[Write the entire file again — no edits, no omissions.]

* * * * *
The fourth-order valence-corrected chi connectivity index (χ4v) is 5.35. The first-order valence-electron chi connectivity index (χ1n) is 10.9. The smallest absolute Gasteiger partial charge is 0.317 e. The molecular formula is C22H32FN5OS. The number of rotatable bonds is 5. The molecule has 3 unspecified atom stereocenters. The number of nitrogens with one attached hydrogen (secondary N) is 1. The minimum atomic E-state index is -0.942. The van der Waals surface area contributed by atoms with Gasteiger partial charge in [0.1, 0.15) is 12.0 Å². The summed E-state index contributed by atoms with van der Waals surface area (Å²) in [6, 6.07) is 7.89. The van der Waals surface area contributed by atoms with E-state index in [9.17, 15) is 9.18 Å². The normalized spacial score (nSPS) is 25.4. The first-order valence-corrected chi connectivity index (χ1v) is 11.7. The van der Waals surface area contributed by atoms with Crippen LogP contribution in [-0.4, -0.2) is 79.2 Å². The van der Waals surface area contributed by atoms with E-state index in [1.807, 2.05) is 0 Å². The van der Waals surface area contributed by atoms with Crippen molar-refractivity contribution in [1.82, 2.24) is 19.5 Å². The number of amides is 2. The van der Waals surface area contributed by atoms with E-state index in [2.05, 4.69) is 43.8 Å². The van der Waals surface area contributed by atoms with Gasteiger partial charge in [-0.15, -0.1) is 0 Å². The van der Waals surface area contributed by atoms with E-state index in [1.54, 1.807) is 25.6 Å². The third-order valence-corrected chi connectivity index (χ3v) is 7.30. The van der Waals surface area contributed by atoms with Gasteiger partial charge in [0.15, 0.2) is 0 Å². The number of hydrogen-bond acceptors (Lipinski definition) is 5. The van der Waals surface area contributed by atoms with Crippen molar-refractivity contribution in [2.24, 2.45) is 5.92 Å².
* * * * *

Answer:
The fourth-order valence-corrected chi connectivity index (χ4v) is 5.35. The first-order valence-electron chi connectivity index (χ1n) is 10.9. The smallest absolute Gasteiger partial charge is 0.317 e. The molecular formula is C22H32FN5OS. The number of rotatable bonds is 5. The molecule has 3 unspecified atom stereocenters. The number of nitrogens with one attached hydrogen (secondary N) is 1. The minimum atomic E-state index is -0.942. The van der Waals surface area contributed by atoms with Gasteiger partial charge in [0.1, 0.15) is 12.0 Å². The summed E-state index contributed by atoms with van der Waals surface area (Å²) in [6, 6.07) is 7.89. The van der Waals surface area contributed by atoms with E-state index in [9.17, 15) is 9.18 Å². The normalized spacial score (nSPS) is 25.4. The first-order valence-corrected chi connectivity index (χ1v) is 11.7. The van der Waals surface area contributed by atoms with Crippen LogP contribution in [-0.4, -0.2) is 79.2 Å². The van der Waals surface area contributed by atoms with E-state index in [1.807, 2.05) is 0 Å². The van der Waals surface area contributed by atoms with Crippen molar-refractivity contribution in [1.82, 2.24) is 19.5 Å². The number of amides is 2. The van der Waals surface area contributed by atoms with E-state index in [2.05, 4.69) is 43.8 Å². The van der Waals surface area contributed by atoms with Gasteiger partial charge in [-0.15, -0.1) is 0 Å². The van der Waals surface area contributed by atoms with E-state index in [1.54, 1.807) is 25.6 Å². The third-order valence-corrected chi connectivity index (χ3v) is 7.30. The van der Waals surface area contributed by atoms with Gasteiger partial charge in [0.15, 0.2) is 0 Å². The number of hydrogen-bond acceptors (Lipinski definition) is 5. The van der Waals surface area contributed by atoms with Crippen molar-refractivity contribution in [2.24, 2.45) is 5.92 Å².